|Hibbert hopes to end first of two championship droughts|
|Written by Admin|
|Thursday, 19 July 2007 21:06|
HAVERFORD, Pa. (AP) -Before Roy Hibbert ends one championship drought at Georgetown, the star center wants to halt another and win the gold for Team USA at the Pan American games.|
While the Hoyas haven't won a national championship since the 1983-84 season, the United States hasn't won the gold medal at the Pan Am games since the Michael Jordan-led team in 1983.
The 7-foot 2 Hibbert, who led the Hoyas in rebounds (6.9), averaged 12.9 points and blocked 90 shots last season, doesn't remember any of those long ago titles. He wasn't born until 1986. But his sense of history is strong enough for him to realize how much it would mean to bring home a championship for his school and his country.
``Both places have waited a long time, and I think it's about time they get to celebrate,'' Hibbert said. ``I think winning the gold would be a great start and winning a national championship would be a great ending.''
Hibbert and the rest of Team USA completed their training at Haverford College this week and finish with three more days of practice in Washington before leaving for Rio de Janeiro, Brazil. Team USA scheduled a pair of scrimmages before they open Wednesday against Uruguay in the preliminary round.
In the last Pan Am Games in 2003, Team USA went 2-3 for a fourth-place finish.
Team USA coach Jay Wright, the Villanova coach who led the United States to gold in the 2005 World University Games, said he still has some concerns about his team's physical and mental toughness, and their ability to keep their composure in a noisy, even hostile, atmosphere.
``We're playing like a bunch of college kids right now,'' Wright said. ``We have that college mentality. We have to change that, we really do.''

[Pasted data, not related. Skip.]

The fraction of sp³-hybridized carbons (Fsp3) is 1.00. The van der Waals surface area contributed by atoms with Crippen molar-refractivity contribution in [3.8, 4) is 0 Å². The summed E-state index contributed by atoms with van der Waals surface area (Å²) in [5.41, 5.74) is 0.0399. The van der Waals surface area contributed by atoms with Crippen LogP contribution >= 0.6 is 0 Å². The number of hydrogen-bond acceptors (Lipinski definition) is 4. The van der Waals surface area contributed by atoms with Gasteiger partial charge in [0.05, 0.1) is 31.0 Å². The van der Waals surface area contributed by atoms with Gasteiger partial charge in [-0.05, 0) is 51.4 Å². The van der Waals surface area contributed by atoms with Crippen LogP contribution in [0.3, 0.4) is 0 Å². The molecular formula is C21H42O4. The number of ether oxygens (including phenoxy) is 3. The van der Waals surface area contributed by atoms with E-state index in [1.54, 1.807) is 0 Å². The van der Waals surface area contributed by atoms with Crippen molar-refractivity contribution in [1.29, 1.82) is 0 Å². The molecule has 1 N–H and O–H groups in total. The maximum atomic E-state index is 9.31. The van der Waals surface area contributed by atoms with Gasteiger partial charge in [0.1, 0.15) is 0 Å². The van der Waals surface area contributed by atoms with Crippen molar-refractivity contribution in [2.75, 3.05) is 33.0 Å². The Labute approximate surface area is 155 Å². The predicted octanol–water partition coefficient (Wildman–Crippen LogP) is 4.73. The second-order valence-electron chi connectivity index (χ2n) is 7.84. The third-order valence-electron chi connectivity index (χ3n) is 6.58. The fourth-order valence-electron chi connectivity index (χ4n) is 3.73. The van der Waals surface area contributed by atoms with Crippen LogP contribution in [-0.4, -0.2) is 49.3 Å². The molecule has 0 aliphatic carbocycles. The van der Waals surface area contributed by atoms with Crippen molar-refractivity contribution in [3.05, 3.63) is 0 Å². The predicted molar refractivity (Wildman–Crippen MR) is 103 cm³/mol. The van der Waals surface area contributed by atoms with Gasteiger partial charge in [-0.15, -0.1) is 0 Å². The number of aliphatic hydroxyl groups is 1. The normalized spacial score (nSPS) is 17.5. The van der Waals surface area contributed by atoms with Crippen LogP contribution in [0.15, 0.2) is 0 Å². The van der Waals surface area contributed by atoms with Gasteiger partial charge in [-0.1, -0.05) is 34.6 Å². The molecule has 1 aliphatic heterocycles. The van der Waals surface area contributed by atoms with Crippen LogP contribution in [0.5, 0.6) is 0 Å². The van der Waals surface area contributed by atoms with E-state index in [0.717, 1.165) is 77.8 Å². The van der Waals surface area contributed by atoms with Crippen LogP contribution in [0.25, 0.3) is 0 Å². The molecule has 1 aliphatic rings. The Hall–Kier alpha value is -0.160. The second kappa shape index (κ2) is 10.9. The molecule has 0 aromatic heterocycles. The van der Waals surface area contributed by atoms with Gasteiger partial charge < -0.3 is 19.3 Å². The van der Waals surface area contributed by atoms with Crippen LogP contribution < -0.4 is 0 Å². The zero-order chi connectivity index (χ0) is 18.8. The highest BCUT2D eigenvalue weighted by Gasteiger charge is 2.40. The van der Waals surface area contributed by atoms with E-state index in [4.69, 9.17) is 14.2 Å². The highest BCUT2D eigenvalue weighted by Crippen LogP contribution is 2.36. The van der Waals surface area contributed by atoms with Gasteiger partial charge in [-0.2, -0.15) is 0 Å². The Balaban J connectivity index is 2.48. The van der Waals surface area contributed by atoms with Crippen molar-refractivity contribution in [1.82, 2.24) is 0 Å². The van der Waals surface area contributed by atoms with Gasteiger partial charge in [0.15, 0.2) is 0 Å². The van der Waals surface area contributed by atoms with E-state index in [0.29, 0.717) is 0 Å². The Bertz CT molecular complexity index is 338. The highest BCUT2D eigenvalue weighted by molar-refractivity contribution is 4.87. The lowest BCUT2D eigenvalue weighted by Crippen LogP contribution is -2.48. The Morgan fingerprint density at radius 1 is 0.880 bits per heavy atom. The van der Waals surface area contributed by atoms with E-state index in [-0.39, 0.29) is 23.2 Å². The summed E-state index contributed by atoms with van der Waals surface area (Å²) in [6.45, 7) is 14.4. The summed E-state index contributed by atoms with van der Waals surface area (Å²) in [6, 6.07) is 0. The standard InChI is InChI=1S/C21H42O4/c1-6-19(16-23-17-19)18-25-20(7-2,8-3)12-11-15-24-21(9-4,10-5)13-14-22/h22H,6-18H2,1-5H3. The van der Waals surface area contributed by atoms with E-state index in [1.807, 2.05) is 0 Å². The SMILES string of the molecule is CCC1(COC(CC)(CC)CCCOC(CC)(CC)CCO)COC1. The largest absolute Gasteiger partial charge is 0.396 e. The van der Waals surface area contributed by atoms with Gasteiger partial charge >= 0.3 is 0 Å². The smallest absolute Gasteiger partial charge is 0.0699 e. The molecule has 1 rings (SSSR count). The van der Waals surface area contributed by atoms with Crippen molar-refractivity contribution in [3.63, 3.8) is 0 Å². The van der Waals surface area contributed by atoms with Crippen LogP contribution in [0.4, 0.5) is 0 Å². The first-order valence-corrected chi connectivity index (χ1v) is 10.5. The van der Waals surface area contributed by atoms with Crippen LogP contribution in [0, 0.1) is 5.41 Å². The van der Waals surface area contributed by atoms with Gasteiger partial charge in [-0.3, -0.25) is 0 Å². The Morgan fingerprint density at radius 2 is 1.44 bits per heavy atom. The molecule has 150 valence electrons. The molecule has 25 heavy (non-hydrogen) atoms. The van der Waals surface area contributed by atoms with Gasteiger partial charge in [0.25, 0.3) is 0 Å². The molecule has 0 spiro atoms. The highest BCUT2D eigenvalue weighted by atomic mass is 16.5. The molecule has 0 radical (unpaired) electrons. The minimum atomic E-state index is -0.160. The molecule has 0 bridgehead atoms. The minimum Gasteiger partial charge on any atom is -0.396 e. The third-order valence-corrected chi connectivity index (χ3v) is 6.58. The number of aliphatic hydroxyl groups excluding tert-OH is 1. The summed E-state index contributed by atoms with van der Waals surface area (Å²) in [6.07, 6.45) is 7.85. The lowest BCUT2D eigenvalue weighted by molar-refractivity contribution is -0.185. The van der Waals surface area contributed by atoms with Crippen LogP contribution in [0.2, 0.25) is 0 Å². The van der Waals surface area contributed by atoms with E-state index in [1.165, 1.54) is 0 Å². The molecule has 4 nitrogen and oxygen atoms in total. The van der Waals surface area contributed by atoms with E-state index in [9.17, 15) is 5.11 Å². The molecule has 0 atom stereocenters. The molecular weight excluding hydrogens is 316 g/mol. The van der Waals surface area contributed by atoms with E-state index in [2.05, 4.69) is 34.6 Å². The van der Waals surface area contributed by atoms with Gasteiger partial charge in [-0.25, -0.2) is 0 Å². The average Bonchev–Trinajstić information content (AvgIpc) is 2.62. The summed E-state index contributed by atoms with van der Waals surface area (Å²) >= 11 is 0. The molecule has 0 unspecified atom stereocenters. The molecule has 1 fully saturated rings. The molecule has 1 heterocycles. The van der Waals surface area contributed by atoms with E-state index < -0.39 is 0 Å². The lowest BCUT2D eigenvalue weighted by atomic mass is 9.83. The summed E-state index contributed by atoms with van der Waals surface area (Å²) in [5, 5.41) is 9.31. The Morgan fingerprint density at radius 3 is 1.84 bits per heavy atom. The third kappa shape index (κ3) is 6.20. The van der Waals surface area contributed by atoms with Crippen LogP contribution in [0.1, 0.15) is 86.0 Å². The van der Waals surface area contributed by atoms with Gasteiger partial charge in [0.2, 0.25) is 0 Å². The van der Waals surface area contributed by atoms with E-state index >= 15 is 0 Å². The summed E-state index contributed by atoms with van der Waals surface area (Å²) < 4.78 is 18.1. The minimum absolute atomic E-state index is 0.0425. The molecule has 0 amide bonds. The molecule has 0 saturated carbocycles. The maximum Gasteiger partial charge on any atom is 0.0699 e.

That's why Wright is counting on a veteran like Hibbert to emerge as a leader, maybe even a team captain. Wright usually schemes to shut down Hibbert in Big East games. Now he's pushing Hibbert to be as ``dominant as he can be.''
``This guy's going to play for a long, long time,'' Wright said.
The opportunity for Hibbert to compete for the gold medal was one of the fringe benefits of returning for his senior season. Hibbert and his Big East player of the year teammate Jeff Green led the Hoyas to the Final Four last year for the first time in 22 years. While Green opted to skip his senior season for the NBA, Hibbert wanted another chance at an NCAA championship.
``I had things to work on and unfinished business at Georgetown,'' he said.
Hibbert got an earful of boobirds over the weekend when his first pitch at a Phillies games hit the dirt like a player diving for a loose ball. Hibbert had some fun looking back at imaginary baserunners and shook off a few ``signs,'' then threw a pitch that showed why he should stick with basketball.
Hibbert had an excuse. It was the first time he ever threw a baseball.
``I've always had a basketball in my hand,'' he said. ``Coach Wright said he wanted me to do it.''
Wright, who watched with some of the USA players from near the mound, got a chuckle out of the toss while the Philly crowd booed him off the mound.
``I'm used to hearing the boos here, though,'' he said.
He might hear them in Brazil, too. But it will be worth it to bring back the gold.
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